BookNet announced on Monday that recent surveys had shown a decline in Canadian book sales last year.
According to Booknet's consumer surveys, almost half of books were bought online last year, a slight increase from 2015. Sales of paperbacks rose while ebook sales fell (16.8% versus 19.0% in 2015). Audiobooks and hardbacks sales remained steady, Booknet reported.
The sales reported by retailers paint a slightly different picture. Data compiled by sales tracking service BNC SalesData showed that total book sales fell 3.6% in Canada last year. Nonfiction sales declined the most (10.4%) while fiction sales dropped by 6.7% and YA sales by 0.7%.
Note: Booknet says these stats do not include sales of ebooks or used books, but do represent 85% of the retail trade in Canada.
You can find the press release below, and additional info on the BookNet blog. You might have trouble reading that blog, however; it uses gray text on white background and is almost illegible.
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Book buyers in Canada remained fairly evenly divided between online and physical shopping channels in 2016. According to consumer surveying conducted by industry non-profit BookNet Canada, 48.0% of book purchases were made through online channels, including websites, mobile apps, and download sites, while 52.0% were made in physical stores, which includes chain bookstores, indies, discount stores, and general retailers. This represents a small 1.8% increase for online, and a 1.7% decrease for physical stores compared to 2015, though physical still claims the majority of purchases.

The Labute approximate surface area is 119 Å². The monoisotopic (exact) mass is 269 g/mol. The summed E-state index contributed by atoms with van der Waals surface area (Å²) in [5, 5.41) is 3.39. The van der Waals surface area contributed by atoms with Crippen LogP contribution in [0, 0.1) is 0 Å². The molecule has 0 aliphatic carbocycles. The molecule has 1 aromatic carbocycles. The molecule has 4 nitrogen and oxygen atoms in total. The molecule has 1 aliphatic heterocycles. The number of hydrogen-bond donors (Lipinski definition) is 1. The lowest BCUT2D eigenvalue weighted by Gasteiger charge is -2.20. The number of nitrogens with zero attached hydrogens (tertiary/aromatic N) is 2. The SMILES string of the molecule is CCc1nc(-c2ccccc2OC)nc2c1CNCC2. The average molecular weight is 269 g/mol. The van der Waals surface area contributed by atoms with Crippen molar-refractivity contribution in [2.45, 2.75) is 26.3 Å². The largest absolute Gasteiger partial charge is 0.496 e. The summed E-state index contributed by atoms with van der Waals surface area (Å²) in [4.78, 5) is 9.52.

When it comes to format preferences among book buyers, consumer research
shows small gains for paperbacks in 2016 (54.2% of all book purchases versus 51.1% in 2015) and a minor decrease for ebooks (16.8% versus 19.0% in 2015), with hardcovers (23.9%) and audiobooks (2.6%) seeing little to no change.
In terms of volume and value sold in 2016, the trade market for print books in Canada decreased slightly compared to last year, with a 6.4% decline in volume of units sold and a 3.6% decline in dollar value. By subject, Non-Fiction saw the greatest decline in units sold (10.4%), while Fiction decreased by 6.7% and Juvenile by 0.7%. In terms of market share, Fiction, Non-Fiction, and Juvenile accounted for 26.9%, 33.1%, and 38.0% of the print trade market in 2016, respectively, which is similar to 2015.
These percent changes are based on data reported to our sales tracking service, BNC SalesData, from a specific subset of retailers selected because they report consistently year over year and which excludes retailers that may have been added or removed from the panel in the last year. This ensures an accurate assessment of market change over time.
Taking into account the total market for all reporting retailers in 2016, which represents 85% of the print trade market in Canada, there were a total of 50.5 million units sold in 2016 at a value of $983.7 million. Using that same panel of all participating retailers, there were 52.8 million units sold in 2015 at a value of $1 billion. These numbers do not include sales for ebooks, digital audiobooks, or used books.
image by The Webhamster